Each winter season, more than 20,000 Sandhill Cranes flock to this playa—an ancient, closed bin lake bed. A birding festival held every January, “Wings Over Willcox”, features food, field trips throughout Cochise County, educational seminars, and more. Allow 2 hours for your visit. 

The Apache Station Wildlife Area

The Apache Station Wildlife Area, located next to Apache Generating Station near Cochise, is a primary winter roosting location for sandhill cranes. We supply water for the wildlife area from an onsite well system, supplemented by rainfall. We try to keep at least 40 acres of land inundated with water during the sandhill crane wintering season, which runs from late October until early March.

The Wildlife Area is populated by mammals including javelina, bobcat and deer. Birds of prey include the Northern harrier, red-tailed hawk, ferruginous hawk, bald eagle and golden eagle. Wading birds and waterfowl are present year-round, although numbers reach their peak in the winter months. Frequently seen waterfowl include the snow goose, Northern shoveler, mallard, Northern pintail, and American widgeon.

The viewing area includes a public access road, a parking area, information signs, picnic facilities, public restrooms and a wheelchair-accessible viewing dike that provides unobstructed observation of the wetlands.

Tombstone, AZ

Fan of Western movies? Then there’s no doubt you’re already familiar with Tombstone and the infamous gunfight at the O.K. Corral.

But instead of walking in the footsteps of Kurt Russell on some Hollywood set, walk the wooden boardwalks along the dusty main drag in the real mining town of Tombstone.

After getting its start as a silver mining claim in the late-1870s, the settlement grew along with its Tough Nut Mine, becoming a bustling boomtown of the Wild West. From opera and theater to dance halls and brothels, Tombstone offered much-needed entertainment to the miners after a long shift underground. In 1886, the mines flooded and hit rock bottom, and the miners moved on to the next claim.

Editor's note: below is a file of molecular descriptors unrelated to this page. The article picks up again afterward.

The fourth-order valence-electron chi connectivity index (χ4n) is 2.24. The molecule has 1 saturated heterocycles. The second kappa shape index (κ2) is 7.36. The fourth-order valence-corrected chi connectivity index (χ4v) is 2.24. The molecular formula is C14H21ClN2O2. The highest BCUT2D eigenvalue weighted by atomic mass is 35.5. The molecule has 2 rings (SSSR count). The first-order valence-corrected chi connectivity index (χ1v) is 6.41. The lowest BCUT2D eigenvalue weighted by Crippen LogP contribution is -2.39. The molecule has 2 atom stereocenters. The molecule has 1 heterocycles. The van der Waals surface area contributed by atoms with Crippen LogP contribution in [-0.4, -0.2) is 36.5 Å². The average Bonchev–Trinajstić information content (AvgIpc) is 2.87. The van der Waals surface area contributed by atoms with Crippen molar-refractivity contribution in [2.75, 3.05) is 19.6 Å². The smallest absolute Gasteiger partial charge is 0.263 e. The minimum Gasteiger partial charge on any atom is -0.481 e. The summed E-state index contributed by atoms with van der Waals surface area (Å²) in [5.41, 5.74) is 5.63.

But the “Town Too Tough to Die” didn’t earn its nickname name for nothing.

Now a tourist hotspot, you can still hang up your cowboy hat and dust off your chaps in the numerous saloons, restaurants, and shops that line Allen Street – each building with its own story to tell. Begin your tour at the old Tombstone Courthouse, now a museum, and be a part of the action with live reenactments of the shootouts that made the town famous held on every corner – the most notable at the iconic O.K. Corral

Chiricahua Mountains

The Chiricahua Mountains are the largest of Arizona’s Sky Island mountain ranges and the second highest. The main crest of the mountain range resembles rolling hills atop a narrow high plateau rather than distinct mountain peaks. This relatively flat area is bounded on the east and west by steep slopes and sharply dissected canyons. Engelmann spruce (Picea engelmanii)reaches its southernmost limit in North America in this mountain range. The vegetation at upper elevations is dominated by ponderosa pine, Douglas-fir, and white fir, with the ponderosa pine evenly distributed and the other two conifers confined mostly to north-facing slopes. Small dense stands of Engelmann spruce are found on several north-facing slopes.

  • Chiricahua National Monument: This National Monument features a wonderland of rock spires eroded from layers of ash deposited by the Turkey Creek Volcanic eruption 27 million years ago.
  • Chiricahua Wilderness: The Chiricahua Wilderness is home to a fascinating diversity of both plant and animal life, as well as some of the Southwest’s most spectacular geology. This 87,700-acre wilderness covers much of the upper slopes and inner canyons of the mountain range.

Southwestern Research Station: The Southwestern Research Station is a year-round field station owned and operated by the American Museum of Natural History. Since 1955, it has served biologists, geologists, and anthropologists interested in studying the diverse environments and biotas of the Chiricahua Mountains.